Like Wire, Bettie Serveert are only getting fiercer with age. The 50-something Dutch rockers, who found college-radio indie fame in the 90s, make a surprise return with an album big on catchy melodies and tough lyrics delivered forcefully by Carol van Dijk. Her strong voice (think Kim Deal or Liz Phair) remains the focal point, though wild guitars and thunderous drumming give it the foundation it needs to soar.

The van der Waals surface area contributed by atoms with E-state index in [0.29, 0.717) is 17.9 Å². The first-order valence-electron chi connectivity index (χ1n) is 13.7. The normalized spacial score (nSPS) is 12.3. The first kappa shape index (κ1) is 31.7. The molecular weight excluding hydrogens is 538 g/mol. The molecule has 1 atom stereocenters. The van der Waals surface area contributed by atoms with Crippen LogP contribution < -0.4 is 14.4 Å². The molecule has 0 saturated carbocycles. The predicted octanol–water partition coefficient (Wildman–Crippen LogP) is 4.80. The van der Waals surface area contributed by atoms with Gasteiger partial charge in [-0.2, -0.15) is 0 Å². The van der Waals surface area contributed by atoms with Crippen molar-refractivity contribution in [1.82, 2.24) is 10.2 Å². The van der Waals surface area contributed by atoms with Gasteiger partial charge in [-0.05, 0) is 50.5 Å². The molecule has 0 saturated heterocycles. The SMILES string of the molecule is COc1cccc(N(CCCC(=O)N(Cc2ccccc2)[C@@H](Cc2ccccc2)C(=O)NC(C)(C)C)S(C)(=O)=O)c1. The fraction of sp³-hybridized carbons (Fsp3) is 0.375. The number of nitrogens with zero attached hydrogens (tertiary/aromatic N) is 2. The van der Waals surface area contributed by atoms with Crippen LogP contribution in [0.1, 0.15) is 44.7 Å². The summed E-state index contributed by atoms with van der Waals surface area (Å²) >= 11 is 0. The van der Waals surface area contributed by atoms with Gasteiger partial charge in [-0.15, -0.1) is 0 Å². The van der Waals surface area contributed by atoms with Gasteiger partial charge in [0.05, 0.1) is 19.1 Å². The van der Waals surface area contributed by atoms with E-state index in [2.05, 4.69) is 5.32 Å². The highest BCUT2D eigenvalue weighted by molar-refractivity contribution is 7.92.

Opener Shake-Her is an immediate toe-tapper, Sad Dog has excellent guitar histrionics and a surprising bridge, while Tuf Skin, despite being an in-your-face rocker, offers up a vulnerable chorus: "One day I'll finally see what I'm headed for. Put my nose to the grindstone once more. Pull myself up by the bootstraps. I need to get my tough skin back." Past the halfway mark, van Dijk gets soulful on the almost a cappella Monogamous, a sexy song you could imagine Christina Aguilera turning into a monster hit.
Top track: Shake-Her